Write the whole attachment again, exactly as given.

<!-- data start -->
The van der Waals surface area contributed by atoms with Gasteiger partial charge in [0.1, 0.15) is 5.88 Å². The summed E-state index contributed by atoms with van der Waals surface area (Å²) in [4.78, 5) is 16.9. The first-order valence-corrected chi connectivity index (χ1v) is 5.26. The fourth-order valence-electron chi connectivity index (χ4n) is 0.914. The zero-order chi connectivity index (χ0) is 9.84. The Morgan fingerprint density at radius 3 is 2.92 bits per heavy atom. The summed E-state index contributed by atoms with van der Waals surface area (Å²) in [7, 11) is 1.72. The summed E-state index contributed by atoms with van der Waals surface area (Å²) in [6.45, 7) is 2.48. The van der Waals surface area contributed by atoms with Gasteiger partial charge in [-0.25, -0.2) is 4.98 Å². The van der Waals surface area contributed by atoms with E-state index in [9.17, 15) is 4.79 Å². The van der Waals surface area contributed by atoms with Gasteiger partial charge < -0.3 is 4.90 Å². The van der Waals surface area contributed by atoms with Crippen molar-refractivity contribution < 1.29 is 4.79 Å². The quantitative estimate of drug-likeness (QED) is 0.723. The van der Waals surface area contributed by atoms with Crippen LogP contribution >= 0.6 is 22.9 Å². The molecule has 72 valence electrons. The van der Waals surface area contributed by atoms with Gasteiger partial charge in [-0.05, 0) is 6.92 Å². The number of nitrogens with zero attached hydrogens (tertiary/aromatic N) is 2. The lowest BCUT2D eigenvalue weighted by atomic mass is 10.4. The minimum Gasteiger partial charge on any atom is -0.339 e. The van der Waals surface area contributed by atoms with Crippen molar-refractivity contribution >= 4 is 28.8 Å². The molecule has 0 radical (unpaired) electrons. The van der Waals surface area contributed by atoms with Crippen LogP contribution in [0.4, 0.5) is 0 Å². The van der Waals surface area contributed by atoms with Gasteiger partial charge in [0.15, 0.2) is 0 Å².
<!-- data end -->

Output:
The van der Waals surface area contributed by atoms with Gasteiger partial charge in [0.1, 0.15) is 5.88 Å². The summed E-state index contributed by atoms with van der Waals surface area (Å²) in [4.78, 5) is 16.9. The first-order valence-corrected chi connectivity index (χ1v) is 5.26. The fourth-order valence-electron chi connectivity index (χ4n) is 0.914. The zero-order chi connectivity index (χ0) is 9.84. The Morgan fingerprint density at radius 3 is 2.92 bits per heavy atom. The summed E-state index contributed by atoms with van der Waals surface area (Å²) in [7, 11) is 1.72. The summed E-state index contributed by atoms with van der Waals surface area (Å²) in [6.45, 7) is 2.48. The van der Waals surface area contributed by atoms with Gasteiger partial charge in [-0.25, -0.2) is 4.98 Å². The van der Waals surface area contributed by atoms with E-state index in [9.17, 15) is 4.79 Å². The van der Waals surface area contributed by atoms with Gasteiger partial charge < -0.3 is 4.90 Å². The van der Waals surface area contributed by atoms with Crippen molar-refractivity contribution < 1.29 is 4.79 Å². The quantitative estimate of drug-likeness (QED) is 0.723. The van der Waals surface area contributed by atoms with Crippen LogP contribution >= 0.6 is 22.9 Å². The molecule has 72 valence electrons. The van der Waals surface area contributed by atoms with Gasteiger partial charge in [-0.05, 0) is 6.92 Å². The number of nitrogens with zero attached hydrogens (tertiary/aromatic N) is 2. The lowest BCUT2D eigenvalue weighted by atomic mass is 10.4. The minimum Gasteiger partial charge on any atom is -0.339 e. The van der Waals surface area contributed by atoms with Crippen molar-refractivity contribution >= 4 is 28.8 Å². The molecule has 0 radical (unpaired) electrons. The van der Waals surface area contributed by atoms with Crippen LogP contribution in [0.4, 0.5) is 0 Å². The van der Waals surface area contributed by atoms with Gasteiger partial charge in [0.15, 0.2) is 0 Å².